UTAH TECH UNIVERSITY'S STUDENT NEWS SOURCE | November 11, 2022

Tech Sassy on video games: “Saturn 9” impressive, challenging

Share This:

Horror games are more fun with friends than as a single player, but sometimes a solo game is epic enough to keep to yourself. 

 “Saturn 9” is another independent game on the Xbox Live Marketplace, and it basically follows the same line as all other horror games, only this one has no multiplayer option. What really makes this game different is the storyline.

Rather than being thrown directly into the heart of the game to search for some object or another, “Saturn 9” begins with some background information. You are the recovery team for a desolate space ship. What has happened to the occupants is unknown because communication was lost. Your job is to retrieve all of the data cards left behind by the crew without running out of air.

Sounds pretty simple, right? I thought so too, but what this game does that others don’t is it makes you go through obstacles to advance to the next room. By far, my favorite obstacle is the biometric door. I don’t want to give away too much, but I’ll tell you this much: The biometric signature you need comes from the body on the autopsy table.

After you work through the obstacles, you come to the cargo hold where, if you actually read the computer log entries, you know something is lurking.  As you collect the data tablets, you must dodge a mutated crew member who looks like a decomposing zombie.

The premise of the game is more thought-out than other horror games I have played, which is beautiful, but there are still some minor flaws.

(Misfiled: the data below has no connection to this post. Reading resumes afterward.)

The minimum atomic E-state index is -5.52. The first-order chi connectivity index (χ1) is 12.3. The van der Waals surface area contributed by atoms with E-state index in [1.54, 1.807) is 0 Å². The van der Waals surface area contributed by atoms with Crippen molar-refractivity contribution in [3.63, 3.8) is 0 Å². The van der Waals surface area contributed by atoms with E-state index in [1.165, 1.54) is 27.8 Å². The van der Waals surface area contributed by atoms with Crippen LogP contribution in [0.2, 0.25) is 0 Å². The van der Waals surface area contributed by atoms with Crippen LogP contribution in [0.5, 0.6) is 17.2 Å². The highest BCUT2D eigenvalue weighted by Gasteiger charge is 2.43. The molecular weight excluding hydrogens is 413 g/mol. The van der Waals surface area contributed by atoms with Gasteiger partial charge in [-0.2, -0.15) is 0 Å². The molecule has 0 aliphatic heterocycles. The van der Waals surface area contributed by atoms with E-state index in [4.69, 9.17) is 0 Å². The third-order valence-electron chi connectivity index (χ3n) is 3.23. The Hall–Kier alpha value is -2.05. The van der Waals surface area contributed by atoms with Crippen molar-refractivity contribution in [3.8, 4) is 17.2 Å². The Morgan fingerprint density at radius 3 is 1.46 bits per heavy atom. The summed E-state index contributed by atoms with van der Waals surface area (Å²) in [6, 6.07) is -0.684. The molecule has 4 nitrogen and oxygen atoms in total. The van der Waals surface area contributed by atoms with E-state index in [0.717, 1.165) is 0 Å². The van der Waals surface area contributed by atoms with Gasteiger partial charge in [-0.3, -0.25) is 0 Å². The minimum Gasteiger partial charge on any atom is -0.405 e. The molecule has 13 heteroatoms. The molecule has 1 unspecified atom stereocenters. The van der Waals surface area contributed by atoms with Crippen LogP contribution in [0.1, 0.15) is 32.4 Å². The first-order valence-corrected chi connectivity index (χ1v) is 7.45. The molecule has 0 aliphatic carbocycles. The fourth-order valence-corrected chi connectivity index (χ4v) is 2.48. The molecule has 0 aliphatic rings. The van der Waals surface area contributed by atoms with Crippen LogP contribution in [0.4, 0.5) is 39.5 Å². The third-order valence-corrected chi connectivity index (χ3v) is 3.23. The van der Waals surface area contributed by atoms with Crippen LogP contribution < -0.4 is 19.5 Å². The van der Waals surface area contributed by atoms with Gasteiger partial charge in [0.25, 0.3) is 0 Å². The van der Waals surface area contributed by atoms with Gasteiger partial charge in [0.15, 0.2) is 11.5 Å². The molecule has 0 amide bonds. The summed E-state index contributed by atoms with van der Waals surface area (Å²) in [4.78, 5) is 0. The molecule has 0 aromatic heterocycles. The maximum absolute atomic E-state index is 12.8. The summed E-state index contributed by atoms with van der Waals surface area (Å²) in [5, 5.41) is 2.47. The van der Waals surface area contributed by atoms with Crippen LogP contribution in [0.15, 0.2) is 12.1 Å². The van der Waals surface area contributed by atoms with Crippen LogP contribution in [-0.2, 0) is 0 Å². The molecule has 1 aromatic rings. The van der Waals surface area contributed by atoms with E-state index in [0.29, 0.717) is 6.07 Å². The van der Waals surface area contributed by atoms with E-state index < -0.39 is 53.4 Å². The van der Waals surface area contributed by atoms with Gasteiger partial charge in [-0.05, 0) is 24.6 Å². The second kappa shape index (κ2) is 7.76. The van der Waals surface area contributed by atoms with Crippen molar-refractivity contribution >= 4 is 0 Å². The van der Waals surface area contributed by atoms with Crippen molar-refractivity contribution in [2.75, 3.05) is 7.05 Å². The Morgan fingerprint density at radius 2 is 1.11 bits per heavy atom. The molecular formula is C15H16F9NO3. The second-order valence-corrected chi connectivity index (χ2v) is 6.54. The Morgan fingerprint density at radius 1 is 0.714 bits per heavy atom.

“Saturn 9” doesn’t necessarily have a save function. To my knowledge, it saves at three different points in the game. That’s it. If you run out of oxygen before you get to the next point, it tosses you all the way back to the previous checkpoint and changes the map. One minute you could be walking into the autopsy room, and next you’re walking into a locker room.

I have an issue with the checkpoint system “Saturn 9” uses because it makes for a less streamlined game. I was thrown off when I turned the game on for the second time, and I was no longer near the end of the autopsy room, but, instead, at the beginning of an office space.

The other unfortunate aspect that comes along with the lack of save points is coming back with very little oxygen, so you spend precious time searching for a refill tank. It will always start with very little oxygen, whether you have died or if you turned the game off and back on later.

Though the save situation is disconcerting, the graphics make up for it. Normally, indie games are fairly grainy, and scenes jump noticeably. “Saturn 9” doesn’t have either of those problems.

As I run out of oxygen, the screen sways from side to side without so much as a glitch. Right before suffocating, I can barely control the screen as it reels from side to side. During times like these in “Saturn 9,” I forget I’m playing an indie game, which would otherwise have low-grade graphics.

Unlike “White Noise Online,” “Saturn 9” does have a small cost on the Marketplace. Now that the marketplace has switched to monetary value instead of Microsoft Points, it costs $1, which, for the game you are getting, is no large sacrifice.

This game is rather gory and is given a violence rating of three out of three on the Marketplace, so keep that in mind because the game is not officially rated. The violence rating is deserved, though, considering at one point you even cut someone’s arm off.

Xbox may give the game a three out of three for violence, but I give the game a 3 1/2 out of five for gameplay overall. I recommend it to anyone looking for a new gory game to spend a couple of days on.

Have a suggestion for a game I should review? Tweet me at @Techsass and let me know what you want to see.